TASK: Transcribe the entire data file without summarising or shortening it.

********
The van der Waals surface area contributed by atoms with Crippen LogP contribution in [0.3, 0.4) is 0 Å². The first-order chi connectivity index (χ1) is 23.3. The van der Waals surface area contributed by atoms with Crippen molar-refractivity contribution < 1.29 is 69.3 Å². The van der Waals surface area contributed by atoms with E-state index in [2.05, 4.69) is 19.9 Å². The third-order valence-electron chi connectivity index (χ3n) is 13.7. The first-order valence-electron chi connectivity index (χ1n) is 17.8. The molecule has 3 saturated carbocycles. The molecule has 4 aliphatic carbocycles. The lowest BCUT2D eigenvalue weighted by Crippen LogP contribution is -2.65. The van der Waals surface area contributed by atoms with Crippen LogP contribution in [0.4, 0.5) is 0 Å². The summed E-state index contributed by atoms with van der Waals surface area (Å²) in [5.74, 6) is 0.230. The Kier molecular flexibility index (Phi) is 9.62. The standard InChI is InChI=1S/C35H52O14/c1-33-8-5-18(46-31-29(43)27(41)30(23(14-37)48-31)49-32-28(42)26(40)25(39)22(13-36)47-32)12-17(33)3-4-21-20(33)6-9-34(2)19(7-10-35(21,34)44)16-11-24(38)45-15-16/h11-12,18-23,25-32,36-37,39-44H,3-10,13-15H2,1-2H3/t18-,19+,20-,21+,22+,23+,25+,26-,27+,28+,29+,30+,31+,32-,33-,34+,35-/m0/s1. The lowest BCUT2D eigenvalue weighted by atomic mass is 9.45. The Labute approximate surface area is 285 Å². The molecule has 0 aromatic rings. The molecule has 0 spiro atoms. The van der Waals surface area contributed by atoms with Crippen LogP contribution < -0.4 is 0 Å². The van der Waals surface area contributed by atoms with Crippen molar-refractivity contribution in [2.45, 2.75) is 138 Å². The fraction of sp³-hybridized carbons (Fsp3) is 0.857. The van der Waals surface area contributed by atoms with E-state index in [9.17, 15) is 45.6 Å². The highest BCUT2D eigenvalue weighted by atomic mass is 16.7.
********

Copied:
The van der Waals surface area contributed by atoms with Crippen LogP contribution in [0.3, 0.4) is 0 Å². The first-order chi connectivity index (χ1) is 23.3. The van der Waals surface area contributed by atoms with Crippen molar-refractivity contribution < 1.29 is 69.3 Å². The van der Waals surface area contributed by atoms with E-state index in [2.05, 4.69) is 19.9 Å². The third-order valence-electron chi connectivity index (χ3n) is 13.7. The first-order valence-electron chi connectivity index (χ1n) is 17.8. The molecule has 3 saturated carbocycles. The molecule has 4 aliphatic carbocycles. The lowest BCUT2D eigenvalue weighted by Crippen LogP contribution is -2.65. The van der Waals surface area contributed by atoms with Crippen LogP contribution in [0.4, 0.5) is 0 Å². The summed E-state index contributed by atoms with van der Waals surface area (Å²) in [5.74, 6) is 0.230. The Kier molecular flexibility index (Phi) is 9.62. The standard InChI is InChI=1S/C35H52O14/c1-33-8-5-18(46-31-29(43)27(41)30(23(14-37)48-31)49-32-28(42)26(40)25(39)22(13-36)47-32)12-17(33)3-4-21-20(33)6-9-34(2)19(7-10-35(21,34)44)16-11-24(38)45-15-16/h11-12,18-23,25-32,36-37,39-44H,3-10,13-15H2,1-2H3/t18-,19+,20-,21+,22+,23+,25+,26-,27+,28+,29+,30+,31+,32-,33-,34+,35-/m0/s1. The lowest BCUT2D eigenvalue weighted by atomic mass is 9.45. The Labute approximate surface area is 285 Å². The molecule has 0 aromatic rings. The molecule has 0 spiro atoms. The van der Waals surface area contributed by atoms with Crippen LogP contribution < -0.4 is 0 Å². The van der Waals surface area contributed by atoms with Crippen molar-refractivity contribution in [2.45, 2.75) is 138 Å². The fraction of sp³-hybridized carbons (Fsp3) is 0.857. The van der Waals surface area contributed by atoms with E-state index in [9.17, 15) is 45.6 Å². The highest BCUT2D eigenvalue weighted by atomic mass is 16.7.